Jake Buckley recently completed his PhD, ‘Queer Fordism: Technological Bodies Moving Otherwise’, at the Centre for Critical and Cultural Theory, Cardiff University. His research interests are cultural studies of technology, time, and the body; touch and tactility when digital media devices become unresponsive; sexuality studies, in particular queer theory and queer temporality; and feminist studies, especially the critical history of twentieth-century feminism and the feminist waves paradigm. He is currently employed at the University of Wales, Newport. Correspondence to: [Read article]

Samara Anne Cahill is an Assistant Professor in the Department of English, Nanyang Technological University, Singapore. She specializes in English literature of the ‘long’ eighteenth century (1660-1800), with an emphasis on issues of gender, religion, and nationalism. She received her PhD from the University of Notre Dame in 2009. Her article ‘Porn, Popery, Mahometanism, and the Rise of the Novel: Responses to the London Earthquakes of 1750’ is forthcoming in Volume 2 of Religion in the Age of Enlightenment (AMS Press, 2010). [Read article]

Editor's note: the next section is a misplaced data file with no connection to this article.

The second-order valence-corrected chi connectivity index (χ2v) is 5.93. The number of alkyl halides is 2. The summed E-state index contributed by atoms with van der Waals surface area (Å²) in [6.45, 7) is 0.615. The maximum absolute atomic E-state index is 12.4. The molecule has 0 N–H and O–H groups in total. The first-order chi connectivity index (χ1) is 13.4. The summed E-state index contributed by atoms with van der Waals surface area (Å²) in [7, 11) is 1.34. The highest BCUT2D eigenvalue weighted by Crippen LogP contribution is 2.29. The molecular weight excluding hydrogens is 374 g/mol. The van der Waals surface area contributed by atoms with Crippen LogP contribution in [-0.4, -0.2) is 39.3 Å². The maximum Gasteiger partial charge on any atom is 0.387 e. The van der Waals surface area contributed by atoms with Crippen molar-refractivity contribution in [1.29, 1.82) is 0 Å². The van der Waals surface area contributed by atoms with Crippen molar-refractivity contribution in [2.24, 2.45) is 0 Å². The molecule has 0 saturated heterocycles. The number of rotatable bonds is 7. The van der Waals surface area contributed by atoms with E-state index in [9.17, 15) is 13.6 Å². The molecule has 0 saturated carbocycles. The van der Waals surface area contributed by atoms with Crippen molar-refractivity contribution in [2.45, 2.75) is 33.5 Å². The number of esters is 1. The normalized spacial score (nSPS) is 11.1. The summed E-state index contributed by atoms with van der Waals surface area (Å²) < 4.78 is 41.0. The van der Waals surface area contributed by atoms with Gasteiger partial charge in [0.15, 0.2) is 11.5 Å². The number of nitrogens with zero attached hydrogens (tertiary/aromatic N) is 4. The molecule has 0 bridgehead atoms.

Sarah Williams Clausen [Read article]

Sandra Cox is an assistant professor at Pittsburg State University,  where she teaches American Literature, Film and Media Studies and Women’s and Gender Studies. She holds a Ph.D. in English from the University of Kansas. Her research on the intersections of national identity, race, gender, sexuality and socio-economic class has been published in a handful of edited volumes, and appeared in the journals AntipodasInterdisciplinary Literary StudiesSouthwestern American LiteratureStudies in American Indian Literature, Red Feather, Parlour, [inter]sections, The Watchung Review and, most recently, Postcolonial Interventions. Her first book, An Ethics of Reading, was published in 2015. [Read review]

Kat Deerfield is a PhD student in the School of English, Communication and Philosophy in Cardiff University, and a member of the Assuming Gender editorial team. Her work on space travel and feminist theory is included in the Rowman & Littlefield collection Radical Space (eds.) Fae Brauer, Maggie Humm and Debra Benita Shaw (forthcoming 2015). [Read article] [Read review]